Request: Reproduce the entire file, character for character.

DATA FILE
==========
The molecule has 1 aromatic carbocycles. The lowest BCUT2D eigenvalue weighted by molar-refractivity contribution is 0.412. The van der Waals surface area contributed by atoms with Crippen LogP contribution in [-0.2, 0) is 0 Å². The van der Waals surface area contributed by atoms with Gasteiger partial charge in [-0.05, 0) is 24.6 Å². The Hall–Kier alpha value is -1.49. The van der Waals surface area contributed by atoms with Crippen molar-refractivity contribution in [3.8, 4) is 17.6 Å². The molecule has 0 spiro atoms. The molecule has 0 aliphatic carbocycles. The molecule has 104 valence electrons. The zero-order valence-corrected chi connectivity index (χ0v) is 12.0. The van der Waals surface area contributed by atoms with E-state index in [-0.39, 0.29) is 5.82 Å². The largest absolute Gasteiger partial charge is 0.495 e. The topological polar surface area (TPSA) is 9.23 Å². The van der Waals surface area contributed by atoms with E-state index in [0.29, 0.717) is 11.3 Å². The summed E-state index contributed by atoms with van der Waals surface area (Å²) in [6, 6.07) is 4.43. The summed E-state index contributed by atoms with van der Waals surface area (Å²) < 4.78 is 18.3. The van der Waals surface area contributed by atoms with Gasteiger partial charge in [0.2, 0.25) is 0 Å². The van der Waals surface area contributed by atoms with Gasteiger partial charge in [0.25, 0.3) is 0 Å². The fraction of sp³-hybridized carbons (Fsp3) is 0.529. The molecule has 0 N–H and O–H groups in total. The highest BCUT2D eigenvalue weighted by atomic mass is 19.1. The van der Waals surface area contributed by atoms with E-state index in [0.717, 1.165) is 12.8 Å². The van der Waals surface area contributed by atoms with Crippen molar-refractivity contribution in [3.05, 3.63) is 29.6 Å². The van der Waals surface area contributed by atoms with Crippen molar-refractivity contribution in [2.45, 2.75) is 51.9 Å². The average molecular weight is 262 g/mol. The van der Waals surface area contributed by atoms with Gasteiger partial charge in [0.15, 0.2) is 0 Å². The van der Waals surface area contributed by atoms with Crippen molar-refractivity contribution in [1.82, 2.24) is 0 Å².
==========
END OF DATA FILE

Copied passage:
The molecule has 1 aromatic carbocycles. The lowest BCUT2D eigenvalue weighted by molar-refractivity contribution is 0.412. The van der Waals surface area contributed by atoms with Crippen LogP contribution in [-0.2, 0) is 0 Å². The van der Waals surface area contributed by atoms with Gasteiger partial charge in [-0.05, 0) is 24.6 Å². The Hall–Kier alpha value is -1.49. The van der Waals surface area contributed by atoms with Crippen molar-refractivity contribution in [3.8, 4) is 17.6 Å². The molecule has 0 spiro atoms. The molecule has 0 aliphatic carbocycles. The molecule has 104 valence electrons. The zero-order valence-corrected chi connectivity index (χ0v) is 12.0. The van der Waals surface area contributed by atoms with E-state index in [-0.39, 0.29) is 5.82 Å². The largest absolute Gasteiger partial charge is 0.495 e. The topological polar surface area (TPSA) is 9.23 Å². The van der Waals surface area contributed by atoms with E-state index in [0.29, 0.717) is 11.3 Å². The summed E-state index contributed by atoms with van der Waals surface area (Å²) in [6, 6.07) is 4.43. The summed E-state index contributed by atoms with van der Waals surface area (Å²) < 4.78 is 18.3. The van der Waals surface area contributed by atoms with Gasteiger partial charge in [0.2, 0.25) is 0 Å². The van der Waals surface area contributed by atoms with Gasteiger partial charge in [0.25, 0.3) is 0 Å². The fraction of sp³-hybridized carbons (Fsp3) is 0.529. The molecule has 0 N–H and O–H groups in total. The highest BCUT2D eigenvalue weighted by atomic mass is 19.1. The van der Waals surface area contributed by atoms with E-state index in [0.717, 1.165) is 12.8 Å². The van der Waals surface area contributed by atoms with Crippen molar-refractivity contribution in [3.05, 3.63) is 29.6 Å². The van der Waals surface area contributed by atoms with Crippen molar-refractivity contribution in [2.45, 2.75) is 51.9 Å². The average molecular weight is 262 g/mol. The van der Waals surface area contributed by atoms with Gasteiger partial charge in [0.15, 0.2) is 0 Å². The van der Waals surface area contributed by atoms with Crippen molar-refractivity contribution in [1.82, 2.24) is 0 Å².